Wall Street watchdog bars Beverly Hills securities broker
Dec 20 (Reuters) - A Beverly Hills, California, securities broker who advised Hollywood stars and racked up dozens of complaints from customers has been permanently barred from the securities business in a settlement with Wall Street's industry-funded watchdog.
Bambi Holzer, known for her frequent television appearances and also the 64 complaints customers filed against her since 1990, agreed to the sanction in a settlement with the Financial Industry Regulatory Authority dated Dec. 19. She neither admitted nor denied FINRA's allegations, according to the settlement.
The agreement resolves a civil enforcement complaint that FINRA filed against Holzer in October for selling seven investors privately issued securities that later turned out to be fraudulent and for lying to FINRA in regulatory documents.
FINRA, in a separate move, suspended Holzer in September for failing to pay money she owed to an investor who had won an arbitration case against her, according to regulatory documents.
Holzer, who worked in the securities business since 1981, is now retired, she told Reuters. "I had a choice of fighting it and spending $150,000 in legal fees or settling it and moving on with my life, so I decided to settle it. I am trying to build a new life for myself."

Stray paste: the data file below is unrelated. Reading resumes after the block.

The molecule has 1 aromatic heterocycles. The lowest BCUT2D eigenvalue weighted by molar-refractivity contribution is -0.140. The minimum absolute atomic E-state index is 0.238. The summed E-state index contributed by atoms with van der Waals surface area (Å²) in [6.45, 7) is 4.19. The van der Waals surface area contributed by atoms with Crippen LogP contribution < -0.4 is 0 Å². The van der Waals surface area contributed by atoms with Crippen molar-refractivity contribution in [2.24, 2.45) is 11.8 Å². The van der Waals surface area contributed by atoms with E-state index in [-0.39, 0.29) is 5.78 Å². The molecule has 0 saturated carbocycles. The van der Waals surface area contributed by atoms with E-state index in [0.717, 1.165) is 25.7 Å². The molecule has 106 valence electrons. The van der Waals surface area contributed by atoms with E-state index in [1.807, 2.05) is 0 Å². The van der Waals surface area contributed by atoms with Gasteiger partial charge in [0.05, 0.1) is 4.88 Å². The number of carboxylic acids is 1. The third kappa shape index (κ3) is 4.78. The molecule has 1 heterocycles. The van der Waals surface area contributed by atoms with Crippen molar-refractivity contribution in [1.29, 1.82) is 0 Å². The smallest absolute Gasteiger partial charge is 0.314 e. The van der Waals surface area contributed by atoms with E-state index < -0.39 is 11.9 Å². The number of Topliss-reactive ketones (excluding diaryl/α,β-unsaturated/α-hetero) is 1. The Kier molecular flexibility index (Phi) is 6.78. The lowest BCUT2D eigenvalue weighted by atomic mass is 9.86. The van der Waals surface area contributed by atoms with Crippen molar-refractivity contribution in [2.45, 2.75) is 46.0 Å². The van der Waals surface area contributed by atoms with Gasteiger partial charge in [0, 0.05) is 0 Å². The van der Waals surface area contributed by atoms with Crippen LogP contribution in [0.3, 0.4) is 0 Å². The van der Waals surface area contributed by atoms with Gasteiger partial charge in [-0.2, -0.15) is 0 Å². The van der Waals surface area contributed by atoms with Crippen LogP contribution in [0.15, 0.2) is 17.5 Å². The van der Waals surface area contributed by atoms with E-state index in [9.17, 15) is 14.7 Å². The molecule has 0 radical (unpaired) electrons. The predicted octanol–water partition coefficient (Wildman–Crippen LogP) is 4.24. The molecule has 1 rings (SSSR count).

A defense by Holzer would not have succeeded, according to Philip Aidikoff, a lawyer in Beverly Hills who has represented clients in numerous legal disputes involving Holzer.
"It seems stunning to me that she thinks this is some minor thing that can be defended and that it just costs too much so she's not going to," he said. "There's nothing defensible about what she did."
Holzer's former clients included actress Julia Louis-Dreyfus of TV's "Seinfeld."
The action comes after years of criticism from lawyers for investors that FINRA allowed Holzer to continue working in the securities business, despite the dozens of complaints against her by one-time clients who alleged sales practice violations. She often switched brokerage firms every few years, according to regulatory documents.
(Reporting by Suzanne Barlyn in New York; editing by Matthew Lewis)